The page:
I tout adoptions statistics for the four major animal rescue operations in Summit County as proof that here, at least, we seem to be doing something right for homeless animals.
In 2012, Summit County Animal Control, the Humane Society of Greater Akron, Paws and Prayers and One of a Kind Pet Rescue rescued 7,000 homeless animals. Since two of the rescue groups pull animals from the county facility, some of the numbers are duplicated.
But what is more important, each cat or dog that left one of these facilities was spayed or neutered or received the procedure following their adoption, helping curtail pet overpopulation at its source. The animals also received the medical attention they needed, including vaccines and inoculations, before they left the facility.
However, 4 million animals still die in shelters across the country each year.
The statewide average compiled last year by the Columbus Dispatch showed that 70 percent of the dogs impounded in Ohio shelters were redeemed or adopted and 30 percent were euthanized.
Summit County Animal Shelter has a kill rate of 18.8 percent, but those figures represent owner requests to have dogs euthanized and any dog that must be destroyed because it looks like a pit bull or any of several similar looking breeds. An ordinance that I believe discriminates against a dog’s breeding rather than the animal’s biting (or lack of biting) history requires it must be destroyed whether it is vicious or not. Still, the 81.2 live rate is pretty darn good and is a direct response to the county’s efforts to move dogs into new homes. The shelter works well with rescue groups who pull animals from the facility before they are euthanized.
Other surrounding counties that had similar kill rates are reporting improving figures because the state dropped pit bulls from its vicious dog law last summer and they are no longer required to kill dogs because of their looks. Medina County deserves kudos for topping the list with an excellent 90.3 live rate.
So, it was disturbing when I read in a recent survey that young adults erroneously believe that shelter animals are somehow inferior and less desirable to those they can buy from stores or from a breeder.
I am not opposed to people breeding animals responsibly, but buyers should take home a pet because of its personality and breeding history as opposed to the way it looks. The fact that a puppy or adult cat or dog is cute is the worst possible reason for choosing an animal that may not fit into the new owner’s lifestyle.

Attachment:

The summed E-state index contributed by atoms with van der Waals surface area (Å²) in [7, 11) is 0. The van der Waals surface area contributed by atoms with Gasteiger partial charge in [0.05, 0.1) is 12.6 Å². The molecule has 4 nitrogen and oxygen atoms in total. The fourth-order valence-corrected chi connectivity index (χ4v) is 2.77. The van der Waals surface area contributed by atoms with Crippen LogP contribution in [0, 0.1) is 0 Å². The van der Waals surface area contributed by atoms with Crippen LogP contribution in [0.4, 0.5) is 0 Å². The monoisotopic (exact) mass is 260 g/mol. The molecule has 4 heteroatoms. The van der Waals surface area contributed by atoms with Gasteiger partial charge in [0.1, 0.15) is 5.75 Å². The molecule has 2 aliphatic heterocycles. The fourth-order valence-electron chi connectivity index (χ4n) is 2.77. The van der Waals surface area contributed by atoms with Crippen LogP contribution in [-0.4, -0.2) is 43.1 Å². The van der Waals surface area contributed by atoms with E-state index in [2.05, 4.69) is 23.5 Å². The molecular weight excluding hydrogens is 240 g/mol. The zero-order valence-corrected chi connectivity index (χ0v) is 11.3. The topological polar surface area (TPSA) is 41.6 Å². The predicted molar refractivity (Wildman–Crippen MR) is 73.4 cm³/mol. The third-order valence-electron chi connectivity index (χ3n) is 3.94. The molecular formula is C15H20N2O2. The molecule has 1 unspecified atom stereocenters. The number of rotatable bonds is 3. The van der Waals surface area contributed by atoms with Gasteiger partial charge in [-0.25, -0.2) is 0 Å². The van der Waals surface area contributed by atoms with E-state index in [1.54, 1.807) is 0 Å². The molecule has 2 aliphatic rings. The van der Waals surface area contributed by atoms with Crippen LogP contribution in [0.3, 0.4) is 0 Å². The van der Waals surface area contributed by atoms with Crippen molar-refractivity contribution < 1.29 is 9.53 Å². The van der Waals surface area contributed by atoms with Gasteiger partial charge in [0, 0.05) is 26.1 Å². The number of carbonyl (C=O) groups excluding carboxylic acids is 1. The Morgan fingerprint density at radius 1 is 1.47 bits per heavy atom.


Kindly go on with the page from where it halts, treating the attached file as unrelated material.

Even if a person desires a particular kind of dog or cat, there are rescue groups for every kind of breed you are looking for. Through no fault of their own these animals are homeless — in many cases because the owner failed to understand the breed before he or she bought it.
But to buy a pet at a store in a mall is just downright irresponsible. You shouldn’t be able to pick up a pet at the same place you can get a pair of jeans AND discard them as easily when they turn out not to be what you wanted. When you purchase an animal from a store, you are also taking a chance that the animal is a product of a puppy mill that produces unhealthy and unsocialized animals. Due to the number of these operations in areas south of us, the buyer should be doubly aware they could be supporting inhumane treatment of animals with their purchases.
In a recent survey, Best Friends Animal Society, the nation’s largest sanctuary for abused and abandoned animals, found that people ages 18-34 have the misconception that most shelter animals are safe and will not be killed to make room for more animals. This age group is 50 percent more likely to purchase an animal through a breeder or store.
No More Homeless Pets, a partnership of Best Friends and a network of more than 1,000 grass roots animal welfare groups, is committed to changing those misconceptions.
The results of the survey of 1,000 adults 18 and older in the U.S. came up with these results:
• While the vast majority of people surveyed believe that shelter animals are lovable, companionable and sweet, six in 10 think they are poorly behaved, unhealthy and malnourished.
• Eighty-six percent of Americans would recommend a shelter animal to a friend.
• Four in five people surveyed said they believe all animals should be spayed or neutered. Sixty-five percent thought the procedures are important to prevent unwanted litters; 33 percent realize they will improve an animal’s behavior; 25 percent understand that the procedures will improve an animal’s health.
• In other disappointing findings, the survey shows that 33 percent of Americans believe it is important for their pets to get annual checkups by a veterinarian; 35 percent think it is important to spay and neuter their pets; and only 42 percent believe regular grooming is important. In actuality, all three things are vital to maintain the health of a pet, Best Friends advises.
Kathy Antoniotti writes about pets for the Akron Beacon Journal. She is unable to help locate, place or provide medical attention for an individual animal. If you have an idea or question about pets, write her at the Beacon Journal, P.O. Box 640, Akron, OH 44309-0640; call 330-996-3565; or send an email to firstname.lastname@example.org.